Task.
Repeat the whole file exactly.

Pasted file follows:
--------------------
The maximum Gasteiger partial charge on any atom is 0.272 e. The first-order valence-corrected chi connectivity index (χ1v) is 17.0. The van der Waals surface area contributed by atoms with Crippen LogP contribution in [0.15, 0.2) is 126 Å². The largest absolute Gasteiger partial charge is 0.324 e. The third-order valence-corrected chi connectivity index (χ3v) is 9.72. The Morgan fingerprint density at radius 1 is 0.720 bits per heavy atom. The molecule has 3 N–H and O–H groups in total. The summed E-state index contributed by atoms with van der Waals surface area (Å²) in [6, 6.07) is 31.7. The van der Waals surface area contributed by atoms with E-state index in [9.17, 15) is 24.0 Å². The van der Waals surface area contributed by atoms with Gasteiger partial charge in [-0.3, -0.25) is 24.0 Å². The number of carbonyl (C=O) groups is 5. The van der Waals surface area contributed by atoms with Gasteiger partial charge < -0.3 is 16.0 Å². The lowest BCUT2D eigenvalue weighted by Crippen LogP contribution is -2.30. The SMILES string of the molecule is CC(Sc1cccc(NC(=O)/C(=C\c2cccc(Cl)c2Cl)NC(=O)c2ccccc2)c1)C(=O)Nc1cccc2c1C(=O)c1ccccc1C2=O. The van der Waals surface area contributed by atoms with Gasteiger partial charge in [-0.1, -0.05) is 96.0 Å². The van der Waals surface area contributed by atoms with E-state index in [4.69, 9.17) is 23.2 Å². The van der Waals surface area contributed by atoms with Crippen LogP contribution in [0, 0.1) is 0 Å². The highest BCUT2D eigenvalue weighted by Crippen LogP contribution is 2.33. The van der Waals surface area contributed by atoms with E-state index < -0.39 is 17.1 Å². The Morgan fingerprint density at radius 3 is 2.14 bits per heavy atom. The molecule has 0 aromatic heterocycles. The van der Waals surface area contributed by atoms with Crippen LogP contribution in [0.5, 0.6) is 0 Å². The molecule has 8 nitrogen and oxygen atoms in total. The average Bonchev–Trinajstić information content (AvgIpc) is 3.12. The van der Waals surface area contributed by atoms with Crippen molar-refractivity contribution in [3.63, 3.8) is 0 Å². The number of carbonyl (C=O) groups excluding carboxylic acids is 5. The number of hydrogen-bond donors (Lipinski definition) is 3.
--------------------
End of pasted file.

The maximum Gasteiger partial charge on any atom is 0.272 e. The first-order valence-corrected chi connectivity index (χ1v) is 17.0. The van der Waals surface area contributed by atoms with Crippen LogP contribution in [0.15, 0.2) is 126 Å². The largest absolute Gasteiger partial charge is 0.324 e. The third-order valence-corrected chi connectivity index (χ3v) is 9.72. The Morgan fingerprint density at radius 1 is 0.720 bits per heavy atom. The molecule has 3 N–H and O–H groups in total. The summed E-state index contributed by atoms with van der Waals surface area (Å²) in [6, 6.07) is 31.7. The van der Waals surface area contributed by atoms with E-state index in [9.17, 15) is 24.0 Å². The van der Waals surface area contributed by atoms with Gasteiger partial charge in [-0.3, -0.25) is 24.0 Å². The number of carbonyl (C=O) groups is 5. The van der Waals surface area contributed by atoms with Gasteiger partial charge < -0.3 is 16.0 Å². The lowest BCUT2D eigenvalue weighted by Crippen LogP contribution is -2.30. The SMILES string of the molecule is CC(Sc1cccc(NC(=O)/C(=C\c2cccc(Cl)c2Cl)NC(=O)c2ccccc2)c1)C(=O)Nc1cccc2c1C(=O)c1ccccc1C2=O. The van der Waals surface area contributed by atoms with Gasteiger partial charge in [-0.1, -0.05) is 96.0 Å². The van der Waals surface area contributed by atoms with E-state index in [4.69, 9.17) is 23.2 Å². The van der Waals surface area contributed by atoms with Crippen LogP contribution in [0, 0.1) is 0 Å². The highest BCUT2D eigenvalue weighted by Crippen LogP contribution is 2.33. The van der Waals surface area contributed by atoms with E-state index < -0.39 is 17.1 Å². The Morgan fingerprint density at radius 3 is 2.14 bits per heavy atom. The molecule has 0 aromatic heterocycles. The van der Waals surface area contributed by atoms with Crippen LogP contribution in [0.5, 0.6) is 0 Å². The molecule has 8 nitrogen and oxygen atoms in total. The average Bonchev–Trinajstić information content (AvgIpc) is 3.12. The van der Waals surface area contributed by atoms with Crippen molar-refractivity contribution in [3.63, 3.8) is 0 Å². The number of carbonyl (C=O) groups excluding carboxylic acids is 5. The number of hydrogen-bond donors (Lipinski definition) is 3.